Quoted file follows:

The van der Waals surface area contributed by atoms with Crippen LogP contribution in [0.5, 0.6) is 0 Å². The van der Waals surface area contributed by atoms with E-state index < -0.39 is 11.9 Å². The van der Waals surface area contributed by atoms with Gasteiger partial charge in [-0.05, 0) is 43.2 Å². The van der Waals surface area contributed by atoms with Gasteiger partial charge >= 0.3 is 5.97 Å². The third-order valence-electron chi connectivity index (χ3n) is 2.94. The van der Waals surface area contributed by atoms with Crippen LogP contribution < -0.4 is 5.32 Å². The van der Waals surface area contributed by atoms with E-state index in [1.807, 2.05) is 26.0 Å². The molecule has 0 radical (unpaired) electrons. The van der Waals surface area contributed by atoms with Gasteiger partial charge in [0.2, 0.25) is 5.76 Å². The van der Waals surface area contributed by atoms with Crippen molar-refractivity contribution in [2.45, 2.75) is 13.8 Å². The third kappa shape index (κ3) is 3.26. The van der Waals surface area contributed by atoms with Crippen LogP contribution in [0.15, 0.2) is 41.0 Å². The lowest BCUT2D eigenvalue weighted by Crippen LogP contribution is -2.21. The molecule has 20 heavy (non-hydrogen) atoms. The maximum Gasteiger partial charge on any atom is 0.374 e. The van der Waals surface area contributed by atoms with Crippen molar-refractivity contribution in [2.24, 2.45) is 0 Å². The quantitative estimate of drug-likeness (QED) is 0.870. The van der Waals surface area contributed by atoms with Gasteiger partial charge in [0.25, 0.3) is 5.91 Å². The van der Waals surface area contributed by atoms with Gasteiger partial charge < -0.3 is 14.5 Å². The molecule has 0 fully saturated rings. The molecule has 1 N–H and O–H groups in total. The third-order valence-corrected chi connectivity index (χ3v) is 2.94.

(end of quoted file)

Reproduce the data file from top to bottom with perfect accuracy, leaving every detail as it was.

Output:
The van der Waals surface area contributed by atoms with Crippen LogP contribution in [0.5, 0.6) is 0 Å². The van der Waals surface area contributed by atoms with E-state index < -0.39 is 11.9 Å². The van der Waals surface area contributed by atoms with Gasteiger partial charge in [-0.05, 0) is 43.2 Å². The van der Waals surface area contributed by atoms with Gasteiger partial charge >= 0.3 is 5.97 Å². The third-order valence-electron chi connectivity index (χ3n) is 2.94. The van der Waals surface area contributed by atoms with Crippen LogP contribution < -0.4 is 5.32 Å². The van der Waals surface area contributed by atoms with E-state index in [1.807, 2.05) is 26.0 Å². The molecule has 0 radical (unpaired) electrons. The van der Waals surface area contributed by atoms with Gasteiger partial charge in [0.2, 0.25) is 5.76 Å². The van der Waals surface area contributed by atoms with Crippen molar-refractivity contribution in [2.45, 2.75) is 13.8 Å². The third kappa shape index (κ3) is 3.26. The van der Waals surface area contributed by atoms with Crippen LogP contribution in [0.15, 0.2) is 41.0 Å². The lowest BCUT2D eigenvalue weighted by Crippen LogP contribution is -2.21. The molecule has 20 heavy (non-hydrogen) atoms. The maximum Gasteiger partial charge on any atom is 0.374 e. The van der Waals surface area contributed by atoms with Crippen molar-refractivity contribution in [2.24, 2.45) is 0 Å². The quantitative estimate of drug-likeness (QED) is 0.870. The van der Waals surface area contributed by atoms with Gasteiger partial charge in [0.25, 0.3) is 5.91 Å². The van der Waals surface area contributed by atoms with Gasteiger partial charge < -0.3 is 14.5 Å². The molecule has 0 fully saturated rings. The molecule has 1 N–H and O–H groups in total. The third-order valence-corrected chi connectivity index (χ3v) is 2.94.